But the all-or-nothing sales approach is not working, said James Green, the city’s attorney.

“We feel they might sell if he separates the property out,” said Green. “If he piecemeals it, maybe we can get some business here or industry.”

Toomsboro Mayor Joyce Denson hopes to change the town’s luck. (Photo by Bill Torpy / AJC)

Hardly anything illustrates the plight of rural Georgia — or rural Anywhere for that matter — like downtown Toomsboro sitting unloved on the real estate market for all these years. From 2000 to 2010, the city’s population dropped 24 percent to 470 residents and is probably down from that.

Residents leaving, businesses closing, and tumbleweeds blowing have been the state of rural America for decades. Last week, as I drove south to Toomsboro, legislators from the House Rural Development Committee powwowed to figure out ways to save Georgia’s boonies. Extending broadband cable is one idea, as is job training, tax incentives and a myriad of other schemes that are being trotted out to stem the irresistible tide of sociological and economic realities.

Toomsboro Mayor Joyce Denson, who was elected last fall, is a cheerful, optimistic woman set on getting something — anything — downtown to help stanch the municipal stagnation.

The buildings are quaint and still largely in good shape. How about a place for conventions? she asks. “We have people fishing and hunting here,” she said. “They could stay here.”

But the plans don’t have to be grand.

“We could have a Huddle House,” the mayor said. “Who doesn’t like a Huddle House?”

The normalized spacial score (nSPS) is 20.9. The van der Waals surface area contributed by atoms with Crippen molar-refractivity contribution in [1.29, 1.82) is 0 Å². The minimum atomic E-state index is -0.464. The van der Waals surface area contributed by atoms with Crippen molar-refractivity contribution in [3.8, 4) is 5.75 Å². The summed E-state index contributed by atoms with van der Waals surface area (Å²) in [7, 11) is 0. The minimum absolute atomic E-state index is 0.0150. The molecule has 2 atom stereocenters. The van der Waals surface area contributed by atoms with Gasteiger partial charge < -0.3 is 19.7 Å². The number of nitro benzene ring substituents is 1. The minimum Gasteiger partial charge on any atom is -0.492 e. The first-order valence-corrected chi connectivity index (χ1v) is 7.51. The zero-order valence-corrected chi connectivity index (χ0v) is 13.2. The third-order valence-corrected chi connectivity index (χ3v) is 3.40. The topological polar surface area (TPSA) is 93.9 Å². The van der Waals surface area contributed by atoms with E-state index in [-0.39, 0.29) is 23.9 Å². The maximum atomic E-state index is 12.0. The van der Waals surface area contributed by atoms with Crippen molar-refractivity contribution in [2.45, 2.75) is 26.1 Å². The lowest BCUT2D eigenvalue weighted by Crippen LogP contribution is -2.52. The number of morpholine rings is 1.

The old Toomsboro bank. (Photo by Bill Torpy / AJC)

I peer into the window of the bank to see its old-timey wooden counters. You can almost see Bonnie and Clyde shouting and waving their pistols. You can also gaze upon the rows of empty seats in the silent Swampland Opera House. Or pool tables in another building. Or barber chairs. It’s like life in a bustling town froze in time.

“I don’t like to use the word potential because lots of things have potential but aren’t worth the salt. But this could be valuable,” said Denson, a young-looking 68 who grew up in Atlanta but married a Toomsboro man.

She knows keeping the kids rooted to their rural home can be just as hard as peddling a slightly used bank. Denson and her husband raised their daughter’s three sons after their daughter was killed in a wreck. The oldest boy is in college in metro Atlanta and doesn’t seem keen on returning.

Toomsboro native Jasper Cardwell remembers the town’s better days. (Photo by Bill Torpy / AJC)

Several residents grumble that the owner of the buildings has kept the town in suspended animation.

Jasper Cardwell, the 83-year-old son of a sharecropper, moved away at age 13 to work. Now he lives in the home he bought for his parents 50 years ago. It is across from the depot and the bank.

He’s the embodiment of the sturdy country guy, having just rolled in after cutting an acre of grass in 94-degree heat.

Cardwell remembers five grocery stores in town. Now there are none.

The past couple of decades “have sucked the life out of the town,” Cardwell said. “I’d like to see something come back.”

He’d love to buy a building for a senior center. Now he needs 14 other partners.